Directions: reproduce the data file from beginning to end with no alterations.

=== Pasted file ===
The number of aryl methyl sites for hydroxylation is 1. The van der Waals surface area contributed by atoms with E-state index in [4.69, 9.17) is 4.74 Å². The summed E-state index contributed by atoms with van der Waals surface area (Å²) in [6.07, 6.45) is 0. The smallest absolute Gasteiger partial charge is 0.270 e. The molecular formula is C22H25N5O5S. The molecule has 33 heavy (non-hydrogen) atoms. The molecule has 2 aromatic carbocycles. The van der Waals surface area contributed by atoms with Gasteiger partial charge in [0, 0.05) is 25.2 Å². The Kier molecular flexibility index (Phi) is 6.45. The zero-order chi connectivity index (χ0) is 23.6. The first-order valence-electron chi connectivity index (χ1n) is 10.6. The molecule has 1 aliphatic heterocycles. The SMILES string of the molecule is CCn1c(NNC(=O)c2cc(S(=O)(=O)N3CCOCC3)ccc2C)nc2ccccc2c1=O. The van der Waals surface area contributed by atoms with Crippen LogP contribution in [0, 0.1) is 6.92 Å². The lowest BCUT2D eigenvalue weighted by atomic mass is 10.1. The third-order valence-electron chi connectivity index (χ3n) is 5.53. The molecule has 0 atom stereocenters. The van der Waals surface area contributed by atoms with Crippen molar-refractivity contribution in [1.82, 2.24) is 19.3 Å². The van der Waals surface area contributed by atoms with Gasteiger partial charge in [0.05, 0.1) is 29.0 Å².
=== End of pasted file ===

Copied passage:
The number of aryl methyl sites for hydroxylation is 1. The van der Waals surface area contributed by atoms with E-state index in [4.69, 9.17) is 4.74 Å². The summed E-state index contributed by atoms with van der Waals surface area (Å²) in [6.07, 6.45) is 0. The smallest absolute Gasteiger partial charge is 0.270 e. The molecular formula is C22H25N5O5S. The molecule has 33 heavy (non-hydrogen) atoms. The molecule has 2 aromatic carbocycles. The van der Waals surface area contributed by atoms with Gasteiger partial charge in [0, 0.05) is 25.2 Å². The Kier molecular flexibility index (Phi) is 6.45. The zero-order chi connectivity index (χ0) is 23.6. The first-order valence-electron chi connectivity index (χ1n) is 10.6. The molecule has 1 aliphatic heterocycles. The SMILES string of the molecule is CCn1c(NNC(=O)c2cc(S(=O)(=O)N3CCOCC3)ccc2C)nc2ccccc2c1=O. The van der Waals surface area contributed by atoms with Crippen LogP contribution in [0, 0.1) is 6.92 Å². The lowest BCUT2D eigenvalue weighted by atomic mass is 10.1. The third-order valence-electron chi connectivity index (χ3n) is 5.53. The molecule has 0 atom stereocenters. The van der Waals surface area contributed by atoms with Crippen molar-refractivity contribution in [1.82, 2.24) is 19.3 Å². The van der Waals surface area contributed by atoms with Gasteiger partial charge in [0.05, 0.1) is 29.0 Å².